What these personal-finance tales show—and what the popular new field of behavioural economics confirms—is that we are far from rational actors when it comes to money. “We like to think we are perfect machines, but we are not very perfect,” says UBC economist Yoram Halevy. “We are kind of short-sighted animals. We have a hard time planning. People have a very strong ‘present’ bias and there is very strong evidence we distort probabilities.”

That means that when people think about their spending, they think about the now, not the future. That’s what Sam Ramos concluded was his problem after a new girlfriend made him look closely at his budget a few years ago. Ramos, a 33-year-old volunteer engagement co-ordinator who works at the YWCA and teaches the subject at colleges, hadn’t paid much attention at all to how he was spending his $40,000 to $55,000 in annual income.

He thought of himself as frugal: he doesn’t have a car, rents an apartment for less than $1,000 a month and is the kind of guy who will buy a bed for $200 from “some guy who I’m pretty sure stole it from somewhere and sold it on Craigslist.” But when Ramos was pushed to track his expenses, he realized he was doing strange things. He would reject the idea of buying a pair of high-quality boots for $250. But he’d go out with friends for a nice meal and drinks on a Friday night and easily blow that same $250 (indeed, he discovered he was spending a lot more on food and particularly alcohol than he had thought).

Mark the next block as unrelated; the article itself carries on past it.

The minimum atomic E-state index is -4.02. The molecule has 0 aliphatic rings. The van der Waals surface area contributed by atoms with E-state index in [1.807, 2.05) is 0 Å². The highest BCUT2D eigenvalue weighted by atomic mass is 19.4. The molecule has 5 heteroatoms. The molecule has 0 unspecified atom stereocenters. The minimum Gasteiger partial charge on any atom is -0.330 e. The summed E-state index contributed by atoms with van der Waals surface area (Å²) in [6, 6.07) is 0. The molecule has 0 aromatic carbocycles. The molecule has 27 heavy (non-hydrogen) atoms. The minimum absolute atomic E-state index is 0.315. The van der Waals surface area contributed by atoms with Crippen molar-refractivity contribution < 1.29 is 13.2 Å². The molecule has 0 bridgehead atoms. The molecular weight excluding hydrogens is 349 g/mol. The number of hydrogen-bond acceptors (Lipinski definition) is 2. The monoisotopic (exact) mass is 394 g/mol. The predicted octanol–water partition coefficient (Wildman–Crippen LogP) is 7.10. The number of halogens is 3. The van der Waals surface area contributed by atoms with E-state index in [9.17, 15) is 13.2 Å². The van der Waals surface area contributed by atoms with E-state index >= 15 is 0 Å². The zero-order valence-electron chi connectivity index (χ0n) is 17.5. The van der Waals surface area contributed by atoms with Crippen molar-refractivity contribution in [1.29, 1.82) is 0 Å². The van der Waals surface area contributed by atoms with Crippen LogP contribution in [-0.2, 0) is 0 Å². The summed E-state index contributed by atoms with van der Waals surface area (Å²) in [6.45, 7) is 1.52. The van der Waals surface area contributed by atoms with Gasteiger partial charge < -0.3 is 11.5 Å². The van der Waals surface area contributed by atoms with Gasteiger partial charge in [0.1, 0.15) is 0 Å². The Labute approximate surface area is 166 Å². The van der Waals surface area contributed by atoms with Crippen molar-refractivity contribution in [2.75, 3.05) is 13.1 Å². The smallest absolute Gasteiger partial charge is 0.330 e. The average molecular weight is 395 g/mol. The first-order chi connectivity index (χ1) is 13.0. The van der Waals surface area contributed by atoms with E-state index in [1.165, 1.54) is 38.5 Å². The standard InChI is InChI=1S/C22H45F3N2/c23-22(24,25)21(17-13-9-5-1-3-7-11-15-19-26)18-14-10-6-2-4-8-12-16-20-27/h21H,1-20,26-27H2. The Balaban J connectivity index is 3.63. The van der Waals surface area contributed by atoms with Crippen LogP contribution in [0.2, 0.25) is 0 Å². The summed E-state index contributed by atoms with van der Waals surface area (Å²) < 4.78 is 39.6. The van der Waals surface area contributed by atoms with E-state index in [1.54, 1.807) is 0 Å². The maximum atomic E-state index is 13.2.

Ramos’s mental math, before his budget-conscious girlfriend entered his life, was typical of one kind of problem people have: not having a good grasp of the amount of money they’re spending on small items (the so-called “latte” factor). That’s the kind of spending that almost every financial planner will say people need to get under control—the $3 or $4 dropped here and there that isn’t tracked but adds up to hundreds of dollars a month.

People also have a hard time estimating their spending on big once-a-year or once-a-decade items: a replacement TV for the one that broke, a friend’s wedding that entails joining the couple on a cruise or a three-day music festival 500 kilometres away. One study looked specifically at that mental-math problem. “People are fairly adept at forecasting future costs and determining how much to spend on ordinary items, [but] they underestimate future spending on exceptional purchases and overspend on each individual purchase,” concluded the 2012 study by Abigail Sussman and Adam Alter, published in the Journal of Consumer Research.